The Carolinas: Coasts and More

 
 

Rachel Carter
Published April 04, 2018

Shipwrecks and sea turtles, golf courses galore and multicourse meals, tall-ship cruises and kayaking tours: The coastal cities of the Carolinas are surrounded by water, not only the Atlantic Ocean but also major rivers, salt marshes, tidal creeks and the Intracoastal Waterway.

Meeting planners can book beachfront resorts and ocean-view venues, take attendees on dolphin cruises or shrimp boat outings and even charter boats to ferry guests to an uninhabited island for a private beach bonfire, oyster roast and low-country boil.

Charleston, South Carolina

English settlers founded Charleston, South Carolina, in 1670 on the Atlantic Coast, and the seaport city still greets visitors with historic charm and lots of water at every turn.

Many of the buildings and houses in the renowned Charleston Historic District have been repurposed into hotels, inns and restaurants, so “it’s like being in a living museum,” said Chris Hendrix, director of sales for the Charleston Area CVB.

The city’s two largest event venues are the Charleston Area Convention Center complex, about 10 minutes from the historic district, and the Charleston Gaillard Center, in the heart of downtown.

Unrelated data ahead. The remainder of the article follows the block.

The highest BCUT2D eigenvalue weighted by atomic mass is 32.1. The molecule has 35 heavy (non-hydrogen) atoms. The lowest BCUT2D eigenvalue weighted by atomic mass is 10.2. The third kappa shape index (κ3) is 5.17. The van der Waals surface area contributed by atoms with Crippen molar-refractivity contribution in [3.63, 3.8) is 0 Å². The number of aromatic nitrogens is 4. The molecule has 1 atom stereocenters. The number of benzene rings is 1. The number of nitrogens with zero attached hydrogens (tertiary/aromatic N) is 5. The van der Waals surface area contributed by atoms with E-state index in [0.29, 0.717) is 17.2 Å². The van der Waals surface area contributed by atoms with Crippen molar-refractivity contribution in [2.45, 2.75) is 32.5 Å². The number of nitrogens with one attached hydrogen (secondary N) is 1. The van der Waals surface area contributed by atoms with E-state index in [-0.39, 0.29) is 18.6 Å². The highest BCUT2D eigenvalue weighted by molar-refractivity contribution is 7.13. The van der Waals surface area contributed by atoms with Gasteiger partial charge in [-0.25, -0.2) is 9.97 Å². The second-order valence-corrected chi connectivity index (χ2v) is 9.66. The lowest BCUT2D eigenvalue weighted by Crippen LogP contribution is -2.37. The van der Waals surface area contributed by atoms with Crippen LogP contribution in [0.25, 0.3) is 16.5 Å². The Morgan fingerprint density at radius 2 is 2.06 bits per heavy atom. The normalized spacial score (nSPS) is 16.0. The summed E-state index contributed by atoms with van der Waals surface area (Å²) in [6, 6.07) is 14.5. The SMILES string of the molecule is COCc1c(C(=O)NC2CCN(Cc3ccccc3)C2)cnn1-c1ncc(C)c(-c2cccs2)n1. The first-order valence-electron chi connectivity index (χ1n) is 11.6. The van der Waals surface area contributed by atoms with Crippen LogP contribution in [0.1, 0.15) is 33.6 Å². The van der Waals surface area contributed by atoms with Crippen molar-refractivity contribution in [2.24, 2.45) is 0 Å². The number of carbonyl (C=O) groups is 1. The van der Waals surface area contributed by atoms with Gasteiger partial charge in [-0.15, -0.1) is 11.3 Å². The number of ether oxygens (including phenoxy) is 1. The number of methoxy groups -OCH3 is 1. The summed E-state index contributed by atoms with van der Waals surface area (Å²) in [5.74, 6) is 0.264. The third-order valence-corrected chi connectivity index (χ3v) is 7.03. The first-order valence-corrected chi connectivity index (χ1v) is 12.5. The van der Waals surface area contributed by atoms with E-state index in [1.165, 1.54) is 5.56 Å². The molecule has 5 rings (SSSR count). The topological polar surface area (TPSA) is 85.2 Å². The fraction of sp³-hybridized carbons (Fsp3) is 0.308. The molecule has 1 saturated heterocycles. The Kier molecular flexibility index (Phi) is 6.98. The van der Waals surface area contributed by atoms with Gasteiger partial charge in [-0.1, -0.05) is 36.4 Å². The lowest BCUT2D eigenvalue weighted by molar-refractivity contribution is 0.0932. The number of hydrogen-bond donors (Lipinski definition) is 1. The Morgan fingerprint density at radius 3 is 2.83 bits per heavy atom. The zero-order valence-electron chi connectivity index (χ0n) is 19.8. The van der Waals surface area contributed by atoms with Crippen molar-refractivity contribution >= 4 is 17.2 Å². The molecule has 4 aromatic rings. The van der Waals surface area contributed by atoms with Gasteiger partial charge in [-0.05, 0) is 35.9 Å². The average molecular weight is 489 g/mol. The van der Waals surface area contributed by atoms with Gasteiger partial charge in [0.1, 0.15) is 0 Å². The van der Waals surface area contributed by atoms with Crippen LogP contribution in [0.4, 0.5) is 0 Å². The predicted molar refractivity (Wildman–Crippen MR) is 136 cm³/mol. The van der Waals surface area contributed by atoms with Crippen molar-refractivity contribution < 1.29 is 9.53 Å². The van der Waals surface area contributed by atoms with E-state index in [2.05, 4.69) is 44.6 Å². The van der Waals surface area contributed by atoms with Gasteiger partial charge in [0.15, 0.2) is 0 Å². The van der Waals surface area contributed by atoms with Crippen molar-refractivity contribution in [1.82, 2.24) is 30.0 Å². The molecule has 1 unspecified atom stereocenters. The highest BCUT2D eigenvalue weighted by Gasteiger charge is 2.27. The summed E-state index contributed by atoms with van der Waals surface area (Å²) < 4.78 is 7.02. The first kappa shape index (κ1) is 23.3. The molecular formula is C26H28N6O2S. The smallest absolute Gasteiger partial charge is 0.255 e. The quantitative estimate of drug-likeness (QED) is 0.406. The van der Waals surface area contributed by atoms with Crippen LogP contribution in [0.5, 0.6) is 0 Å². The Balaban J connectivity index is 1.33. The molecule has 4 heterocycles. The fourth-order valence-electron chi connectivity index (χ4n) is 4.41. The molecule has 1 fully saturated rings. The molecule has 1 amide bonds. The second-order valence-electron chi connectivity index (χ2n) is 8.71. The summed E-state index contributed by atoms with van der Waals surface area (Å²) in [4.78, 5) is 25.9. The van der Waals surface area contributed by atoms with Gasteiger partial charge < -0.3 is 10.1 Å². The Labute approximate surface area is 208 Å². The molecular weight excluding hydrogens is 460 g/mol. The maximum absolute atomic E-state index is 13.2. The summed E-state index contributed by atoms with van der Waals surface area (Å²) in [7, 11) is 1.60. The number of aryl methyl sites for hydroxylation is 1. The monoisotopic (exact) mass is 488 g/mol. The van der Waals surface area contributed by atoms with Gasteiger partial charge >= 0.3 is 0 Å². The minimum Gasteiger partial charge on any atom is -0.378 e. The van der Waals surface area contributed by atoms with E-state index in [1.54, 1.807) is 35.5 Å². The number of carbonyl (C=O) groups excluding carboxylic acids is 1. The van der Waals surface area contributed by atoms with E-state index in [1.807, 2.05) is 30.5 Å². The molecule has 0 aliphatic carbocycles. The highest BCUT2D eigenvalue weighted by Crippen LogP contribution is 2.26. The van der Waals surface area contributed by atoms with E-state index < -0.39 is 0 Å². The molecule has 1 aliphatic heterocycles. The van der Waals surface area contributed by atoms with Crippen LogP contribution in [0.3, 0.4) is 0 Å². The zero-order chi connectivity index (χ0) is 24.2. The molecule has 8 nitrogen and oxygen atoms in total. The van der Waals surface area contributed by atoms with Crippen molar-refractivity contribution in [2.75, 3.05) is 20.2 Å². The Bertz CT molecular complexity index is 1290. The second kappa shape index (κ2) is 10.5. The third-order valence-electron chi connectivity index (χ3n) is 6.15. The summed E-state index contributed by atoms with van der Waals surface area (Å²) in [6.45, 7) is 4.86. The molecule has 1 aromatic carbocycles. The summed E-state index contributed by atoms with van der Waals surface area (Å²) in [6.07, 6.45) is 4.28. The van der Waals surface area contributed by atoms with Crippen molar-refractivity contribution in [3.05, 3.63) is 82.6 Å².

The 179-room Hotel Bennett, slated to open this summer, is the largest new hotel construction in the historic district in several years. The full-service hotel’s 12,000 square feet of event space will include a flexible 6,700-square-foot ballroom, a rooftop pool deck and a rooftop meeting room.

The Kiawah Island Golf Resort just announced major expansion plans ramping up to hosting the 2021 PGA Championship. The resort will build a conference center with 24,000 square feet of meeting space that will be complete in June 2019. A new luxury, 150-room oceanfront hotel with an oceanfront restaurant and a rooftop bar is slated to open in late 2020. “It will be a phenomenal addition to their portfolio,” which includes the Sanctuary Hotel, Kiawah’s beachfront luxury hotel, Hendrix said.

Groups can incorporate water in many ways, both cultural and culinary, among them dinner cruises, ecotours and kayaking trips that lead past historic plantation homes. Planners can charter private boats to an uninhabited barrier island for an oyster roast or a low-country boil. Aboard the Schooner Pride tall ship, up to 49 passengers can enjoy a leisure cruise or participate in team building, competing to raise and set the sails and steer to the finish point.

www.charlestoncvb.com

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